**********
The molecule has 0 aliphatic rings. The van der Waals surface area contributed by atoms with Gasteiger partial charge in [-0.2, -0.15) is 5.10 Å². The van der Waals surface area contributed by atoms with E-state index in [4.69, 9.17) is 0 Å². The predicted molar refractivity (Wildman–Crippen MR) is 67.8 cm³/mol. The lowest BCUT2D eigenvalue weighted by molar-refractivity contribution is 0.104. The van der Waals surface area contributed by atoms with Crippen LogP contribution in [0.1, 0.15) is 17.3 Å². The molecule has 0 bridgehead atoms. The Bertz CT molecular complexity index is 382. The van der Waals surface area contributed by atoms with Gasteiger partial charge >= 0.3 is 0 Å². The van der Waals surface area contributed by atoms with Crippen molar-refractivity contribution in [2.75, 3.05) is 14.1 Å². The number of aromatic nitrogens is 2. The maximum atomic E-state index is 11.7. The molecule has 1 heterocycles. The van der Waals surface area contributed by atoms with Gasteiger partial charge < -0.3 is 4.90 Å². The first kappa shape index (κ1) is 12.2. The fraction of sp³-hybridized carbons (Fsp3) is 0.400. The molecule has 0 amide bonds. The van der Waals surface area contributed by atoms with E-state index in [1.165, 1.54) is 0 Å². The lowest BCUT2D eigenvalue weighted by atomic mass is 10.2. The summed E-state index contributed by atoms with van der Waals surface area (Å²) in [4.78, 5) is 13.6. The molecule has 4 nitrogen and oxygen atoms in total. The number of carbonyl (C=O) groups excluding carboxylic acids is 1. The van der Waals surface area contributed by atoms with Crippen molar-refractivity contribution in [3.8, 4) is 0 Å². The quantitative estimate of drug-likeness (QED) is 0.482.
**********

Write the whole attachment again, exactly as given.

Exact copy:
The molecule has 0 aliphatic rings. The van der Waals surface area contributed by atoms with Gasteiger partial charge in [-0.2, -0.15) is 5.10 Å². The van der Waals surface area contributed by atoms with E-state index in [4.69, 9.17) is 0 Å². The predicted molar refractivity (Wildman–Crippen MR) is 67.8 cm³/mol. The lowest BCUT2D eigenvalue weighted by molar-refractivity contribution is 0.104. The van der Waals surface area contributed by atoms with Crippen LogP contribution in [0.1, 0.15) is 17.3 Å². The molecule has 0 bridgehead atoms. The Bertz CT molecular complexity index is 382. The van der Waals surface area contributed by atoms with Gasteiger partial charge >= 0.3 is 0 Å². The van der Waals surface area contributed by atoms with Crippen molar-refractivity contribution in [2.75, 3.05) is 14.1 Å². The number of aromatic nitrogens is 2. The maximum atomic E-state index is 11.7. The molecule has 1 heterocycles. The van der Waals surface area contributed by atoms with Gasteiger partial charge < -0.3 is 4.90 Å². The first kappa shape index (κ1) is 12.2. The fraction of sp³-hybridized carbons (Fsp3) is 0.400. The molecule has 0 amide bonds. The van der Waals surface area contributed by atoms with E-state index in [1.165, 1.54) is 0 Å². The lowest BCUT2D eigenvalue weighted by atomic mass is 10.2. The summed E-state index contributed by atoms with van der Waals surface area (Å²) in [4.78, 5) is 13.6. The molecule has 4 nitrogen and oxygen atoms in total. The number of carbonyl (C=O) groups excluding carboxylic acids is 1. The van der Waals surface area contributed by atoms with Crippen molar-refractivity contribution in [3.8, 4) is 0 Å². The quantitative estimate of drug-likeness (QED) is 0.482.